A deputy head recently asked me why a lawyer can set up a law firm, a doctor can set up a medical practice but a teacher can't set up a school. Why don't we trust our professionals to do this? A Conservative government will.

So freedom for professionals is a crucial part of the reform package we hope to introduce if we win the election. But freedom to innovate is of little value if teachers are entirely constrained in how they manage difficult pupils and violence in the classroom. If I get the chance to be Secretary of State, I also want to do more to protect teachers in the classroom.

The Government may want to ignore it but there is a behaviour problem in our schools. A thousand pupils a day are excluded either permanently or temporarily for physical or verbal assaults. According to the Association of Teachers and Lecturers nearly a third of all teachers have faced physical aggression at the hands of their pupils.

Teachers no longer feel able to exert authority in the classroom. A no-touch rule is too often the norm even when violence breaks out.

Teachers are not trusted to use appropriate force to deal with dangerous situations. And I'm not surprised that they choose not to. Too often any sort of use of force will lead to accusations that can blight a good teacher's career forever.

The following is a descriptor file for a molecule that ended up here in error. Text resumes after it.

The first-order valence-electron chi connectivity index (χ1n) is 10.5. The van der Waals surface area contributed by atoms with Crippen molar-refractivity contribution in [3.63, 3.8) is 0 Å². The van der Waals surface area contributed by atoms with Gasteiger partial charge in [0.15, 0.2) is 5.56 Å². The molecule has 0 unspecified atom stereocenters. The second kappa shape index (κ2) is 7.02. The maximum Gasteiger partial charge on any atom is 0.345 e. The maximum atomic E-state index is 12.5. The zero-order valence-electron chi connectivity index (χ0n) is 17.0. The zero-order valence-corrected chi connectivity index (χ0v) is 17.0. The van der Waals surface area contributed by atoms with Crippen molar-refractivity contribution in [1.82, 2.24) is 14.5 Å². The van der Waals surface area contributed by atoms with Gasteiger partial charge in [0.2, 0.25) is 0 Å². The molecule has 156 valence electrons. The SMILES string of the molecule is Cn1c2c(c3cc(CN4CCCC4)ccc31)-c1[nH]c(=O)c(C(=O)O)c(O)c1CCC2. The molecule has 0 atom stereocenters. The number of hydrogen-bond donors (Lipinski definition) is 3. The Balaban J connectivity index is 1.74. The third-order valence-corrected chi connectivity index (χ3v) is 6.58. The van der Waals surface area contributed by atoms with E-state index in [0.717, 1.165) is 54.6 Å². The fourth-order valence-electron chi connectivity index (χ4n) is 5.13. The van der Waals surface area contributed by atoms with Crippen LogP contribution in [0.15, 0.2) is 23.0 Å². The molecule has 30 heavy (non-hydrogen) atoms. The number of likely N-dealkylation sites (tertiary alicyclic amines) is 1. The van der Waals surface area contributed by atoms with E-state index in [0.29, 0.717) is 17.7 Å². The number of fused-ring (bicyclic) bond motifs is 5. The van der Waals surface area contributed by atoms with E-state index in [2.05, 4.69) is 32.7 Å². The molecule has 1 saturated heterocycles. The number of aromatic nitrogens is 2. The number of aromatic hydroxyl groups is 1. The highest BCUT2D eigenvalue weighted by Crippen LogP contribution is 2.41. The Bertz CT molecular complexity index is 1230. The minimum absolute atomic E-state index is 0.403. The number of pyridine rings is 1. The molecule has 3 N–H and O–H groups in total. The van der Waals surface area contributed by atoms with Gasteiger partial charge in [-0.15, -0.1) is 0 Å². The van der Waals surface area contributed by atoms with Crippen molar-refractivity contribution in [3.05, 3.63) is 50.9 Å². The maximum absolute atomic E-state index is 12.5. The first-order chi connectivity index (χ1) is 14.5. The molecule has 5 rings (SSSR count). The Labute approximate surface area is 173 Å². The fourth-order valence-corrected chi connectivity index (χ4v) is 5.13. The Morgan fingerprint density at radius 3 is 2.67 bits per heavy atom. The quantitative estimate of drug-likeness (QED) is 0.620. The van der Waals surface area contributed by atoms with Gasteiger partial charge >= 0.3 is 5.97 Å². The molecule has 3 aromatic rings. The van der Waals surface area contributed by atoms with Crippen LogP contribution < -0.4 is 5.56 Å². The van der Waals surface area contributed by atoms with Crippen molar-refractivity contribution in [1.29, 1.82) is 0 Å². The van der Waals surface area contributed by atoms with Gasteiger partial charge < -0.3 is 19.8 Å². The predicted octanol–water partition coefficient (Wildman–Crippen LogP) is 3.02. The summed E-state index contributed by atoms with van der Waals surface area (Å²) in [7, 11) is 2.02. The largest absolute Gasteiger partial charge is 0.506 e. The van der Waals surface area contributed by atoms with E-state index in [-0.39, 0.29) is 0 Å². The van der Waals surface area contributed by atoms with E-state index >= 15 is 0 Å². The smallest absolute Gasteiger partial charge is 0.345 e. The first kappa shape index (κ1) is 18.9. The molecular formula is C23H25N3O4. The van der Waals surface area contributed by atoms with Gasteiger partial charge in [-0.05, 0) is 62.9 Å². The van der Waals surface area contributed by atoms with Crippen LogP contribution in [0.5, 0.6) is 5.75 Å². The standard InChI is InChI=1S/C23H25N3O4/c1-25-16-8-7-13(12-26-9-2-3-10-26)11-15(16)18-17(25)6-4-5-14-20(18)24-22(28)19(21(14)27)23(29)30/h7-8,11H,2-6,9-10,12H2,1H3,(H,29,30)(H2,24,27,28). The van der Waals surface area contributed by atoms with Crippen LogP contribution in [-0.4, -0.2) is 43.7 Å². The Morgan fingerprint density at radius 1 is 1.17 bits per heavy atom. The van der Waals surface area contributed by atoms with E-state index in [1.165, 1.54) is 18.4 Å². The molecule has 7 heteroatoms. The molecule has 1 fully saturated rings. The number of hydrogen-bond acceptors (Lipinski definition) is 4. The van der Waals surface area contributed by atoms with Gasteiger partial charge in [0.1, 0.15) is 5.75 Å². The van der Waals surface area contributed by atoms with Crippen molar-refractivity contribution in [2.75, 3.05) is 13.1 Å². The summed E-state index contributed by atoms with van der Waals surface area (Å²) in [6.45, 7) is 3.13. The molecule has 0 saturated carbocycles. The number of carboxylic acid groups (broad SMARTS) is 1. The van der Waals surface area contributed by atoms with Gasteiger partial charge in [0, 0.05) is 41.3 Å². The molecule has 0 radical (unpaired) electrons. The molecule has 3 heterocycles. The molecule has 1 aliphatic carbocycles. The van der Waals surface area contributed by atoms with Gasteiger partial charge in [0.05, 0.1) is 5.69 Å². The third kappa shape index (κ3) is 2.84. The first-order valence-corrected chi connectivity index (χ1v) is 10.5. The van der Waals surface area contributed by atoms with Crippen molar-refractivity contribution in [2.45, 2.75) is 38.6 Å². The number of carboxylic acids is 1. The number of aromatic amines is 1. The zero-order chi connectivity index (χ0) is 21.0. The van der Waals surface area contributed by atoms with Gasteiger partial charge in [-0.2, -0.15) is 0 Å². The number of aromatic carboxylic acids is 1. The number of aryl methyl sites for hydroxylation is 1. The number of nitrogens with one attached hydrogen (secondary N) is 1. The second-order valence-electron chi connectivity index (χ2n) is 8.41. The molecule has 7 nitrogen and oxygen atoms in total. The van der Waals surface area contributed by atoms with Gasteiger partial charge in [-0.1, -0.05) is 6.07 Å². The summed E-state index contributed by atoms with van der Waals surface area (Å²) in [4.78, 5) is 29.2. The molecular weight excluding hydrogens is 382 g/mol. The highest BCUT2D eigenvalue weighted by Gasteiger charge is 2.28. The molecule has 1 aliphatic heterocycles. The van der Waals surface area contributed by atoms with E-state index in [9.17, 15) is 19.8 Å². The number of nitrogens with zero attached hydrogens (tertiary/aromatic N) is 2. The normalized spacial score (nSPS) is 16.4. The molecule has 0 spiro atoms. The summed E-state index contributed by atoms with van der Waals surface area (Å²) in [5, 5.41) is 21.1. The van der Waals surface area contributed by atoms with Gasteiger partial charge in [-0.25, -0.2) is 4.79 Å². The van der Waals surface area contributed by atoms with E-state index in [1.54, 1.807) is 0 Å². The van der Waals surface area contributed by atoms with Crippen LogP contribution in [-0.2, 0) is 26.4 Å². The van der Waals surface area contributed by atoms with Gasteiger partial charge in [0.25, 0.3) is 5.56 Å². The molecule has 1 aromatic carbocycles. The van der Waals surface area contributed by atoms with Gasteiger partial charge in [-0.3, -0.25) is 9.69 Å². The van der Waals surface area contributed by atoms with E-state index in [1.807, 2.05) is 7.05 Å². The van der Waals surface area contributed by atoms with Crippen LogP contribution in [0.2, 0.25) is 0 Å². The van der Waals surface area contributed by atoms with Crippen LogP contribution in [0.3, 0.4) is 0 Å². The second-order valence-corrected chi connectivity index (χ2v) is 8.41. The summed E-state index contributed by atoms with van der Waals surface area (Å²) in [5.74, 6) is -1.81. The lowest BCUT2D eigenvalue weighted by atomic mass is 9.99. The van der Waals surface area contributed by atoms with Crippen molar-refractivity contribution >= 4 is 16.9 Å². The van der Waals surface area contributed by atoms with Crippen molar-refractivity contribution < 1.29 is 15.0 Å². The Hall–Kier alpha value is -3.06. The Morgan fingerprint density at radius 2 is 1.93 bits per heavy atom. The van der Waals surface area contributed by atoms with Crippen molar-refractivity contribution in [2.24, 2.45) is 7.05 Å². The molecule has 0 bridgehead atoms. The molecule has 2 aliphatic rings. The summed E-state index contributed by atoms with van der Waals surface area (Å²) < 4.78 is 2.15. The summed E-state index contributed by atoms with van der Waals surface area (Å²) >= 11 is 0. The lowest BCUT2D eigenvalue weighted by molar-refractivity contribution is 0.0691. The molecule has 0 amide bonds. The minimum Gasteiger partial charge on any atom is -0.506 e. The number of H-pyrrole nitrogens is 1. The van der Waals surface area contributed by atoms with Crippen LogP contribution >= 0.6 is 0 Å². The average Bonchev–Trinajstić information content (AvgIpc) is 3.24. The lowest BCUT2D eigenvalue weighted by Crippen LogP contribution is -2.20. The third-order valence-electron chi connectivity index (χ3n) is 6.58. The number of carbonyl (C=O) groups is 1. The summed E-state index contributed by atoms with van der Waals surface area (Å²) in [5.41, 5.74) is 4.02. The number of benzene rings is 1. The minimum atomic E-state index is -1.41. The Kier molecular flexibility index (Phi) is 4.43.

I dread to think how many high-quality people have been put off teaching or left the profession because of fears over their safety. A recent survey found that 59 per cent of headteachers have had to deal with a false allegation against themselves or a member of staff in the past three years. It has become an occupational hazard. The Government has done nothing to protect you.

The Conservative Party will tilt the table back in favour of the teacher. We will change the law to make it easier for teachers to deal with violent incidents, remove disruptive pupils, and physically restrain disruptive children without fear of legal action. We will scrap the appeals panels that have reinstated children excluded for carrying knives. We will give teachers the strongest possible protection from false accusations, including anonymity, until guilt is proven and restrictions on the length of time investigations can take. We will legislate so that teachers can ban any items that cause disruption in the classroom and set same-day detentions.

We will trust teachers and headteachers to do the right thing. Yes there will always be a need for safeguards but we will return to the days of real adult authority in the classroom.

I know that teachers feel frustrated. You can and want to do so much more. But the Government does not believe in your ability - it hems you in with endless centrally-driven initiatives and programmes and constrains you in the classroom. We believe in you and we will give you the professional freedoms you need to deliver safe classrooms and high-quality schools for all.

Michael Gove, Shadow secretary of state for children, schools and families.